- Help save your planet: A 6th Skydive for Rhinos event
- Well, have you supported the NSRI yet?
- SA Tourism/ TGCSA / TEP Power of One Sessions deliver the goods
(And remember you can follow the links above to read these articles on line – or to comment on them – or you can just keep on scrolling down to read them right here in this super-friendly e-mail… Ahem…)
Help save your planet: A 6th Skydive for Rhinos event
I’m gob-smacked. Twitter has been alive in recent days with people calling racism on rhino conservation. Apparently, for some (hopefully just a few) black people in South Africa, “I care fuck all for the #rhino” has become a badge of honour.
Thing is, the rhino represents our tourism industry, and therefore a disproportionately large number of jobs and dependents: but more important, it represents the entire eco-system, and if we don’t start protecting THAT – the spaceship we live on – we’ll ALL have fuck all to care about in very short time.
The best response to this idiocy came from Twitter, though. @ charlesfrith: “Strong people stand up for themselves, but stronger people stand up for others.”
And ‘others,’ of course, would include other species.
Which brings me to an important announcement from the African Conservation Trust: a sixth ‘SkyDive for Rhinos’ event will take place on the 17th and 18th of November at SkyDive Rustenburg (about 110 km from Jozi and 100 km from Pretoria).
May I recommend this as your year-end team building function? You have to raise or donate R 5,000 to the Trust in order to jump, but donations (from individuals and corporates) are fully tax deductible – and you’ll be having a jorl while you’re deducting.
Here’s a little background: as of the 18th of October, 463 South African Rhinos had been lost to poaching since the beginning of this year (against for 448 the whole of last year). But 384 Ordinary (capital O) South Africans have taken a stand, raised awareness, raised funds, and Skydived for Rhinos this year – and the campaign has raised R 6.5 million for tactical support and anti-poaching efforts in South Africa. This includes donations, funds raised by strategic partners, and so on. And it’s money which is already going into on-the-ground action at the front-line of the crisis.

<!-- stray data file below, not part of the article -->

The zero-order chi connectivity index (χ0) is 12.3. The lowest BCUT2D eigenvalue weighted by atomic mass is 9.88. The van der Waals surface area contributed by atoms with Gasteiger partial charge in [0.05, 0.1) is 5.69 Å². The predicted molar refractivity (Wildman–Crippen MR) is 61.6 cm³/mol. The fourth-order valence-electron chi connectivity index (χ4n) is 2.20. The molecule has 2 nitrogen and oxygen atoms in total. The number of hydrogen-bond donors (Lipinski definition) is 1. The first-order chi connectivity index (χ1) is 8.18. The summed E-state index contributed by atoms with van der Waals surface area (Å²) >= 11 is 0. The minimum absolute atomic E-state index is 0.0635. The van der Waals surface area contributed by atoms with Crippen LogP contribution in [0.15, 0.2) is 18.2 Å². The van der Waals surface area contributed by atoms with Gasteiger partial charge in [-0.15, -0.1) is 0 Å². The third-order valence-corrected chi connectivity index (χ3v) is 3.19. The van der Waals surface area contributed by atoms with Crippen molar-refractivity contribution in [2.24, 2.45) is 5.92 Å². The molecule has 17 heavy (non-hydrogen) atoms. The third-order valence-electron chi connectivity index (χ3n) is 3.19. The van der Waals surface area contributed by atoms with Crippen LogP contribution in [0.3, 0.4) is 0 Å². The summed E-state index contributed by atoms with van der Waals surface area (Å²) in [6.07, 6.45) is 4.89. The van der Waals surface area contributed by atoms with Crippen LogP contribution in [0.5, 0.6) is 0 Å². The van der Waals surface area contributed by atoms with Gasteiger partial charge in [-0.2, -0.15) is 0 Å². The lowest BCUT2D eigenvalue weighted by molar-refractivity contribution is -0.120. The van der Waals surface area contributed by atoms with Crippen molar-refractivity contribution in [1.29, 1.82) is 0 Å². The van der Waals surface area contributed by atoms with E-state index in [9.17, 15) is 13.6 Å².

- An attack on any of South Africa’s Big Five is an attack on South Africa itself.
- Poaching is a serious crime. It is theft.
- It’s our duty to preserve the planet for future generations.
- Protecting Rhinos at the frontline of attack requires funding and resources.
- We don’t have time is not on our side.
- Failure is not an option, because extinction is forever.
- As long as there are still things in the wild, there is still hope.
To get involved:
- If you’ve no experience, and you want to register, tandem sky dive, raise funds, and participate, email Micah@ProjectAfrica.com
- Sport Skydivers please email SkyDive.Rustenburg@gmail.com to pre-manifest and be part of the event
- Join the event on FaceBook – www.facebook.com/events/292205140894024
‘SkyDive for Rhinos’ is an initiative of the African Conservation Trust, which is a KZN-based, section 18a company, to which donations are tax deductible (donation certificates will be provided on request). It’s been established for 12 years, and works throughout Southern Africa. It is a registered trust (IT 2174/00), and a registered Non-Profit Organisation (NPO 030-243); it’s registered with SARS as a Public Benefit Organisation (PBO 930014758), a member of the International Union for the Conservation of Nature (NG/25190), and a founder member of Project Rhino KZN.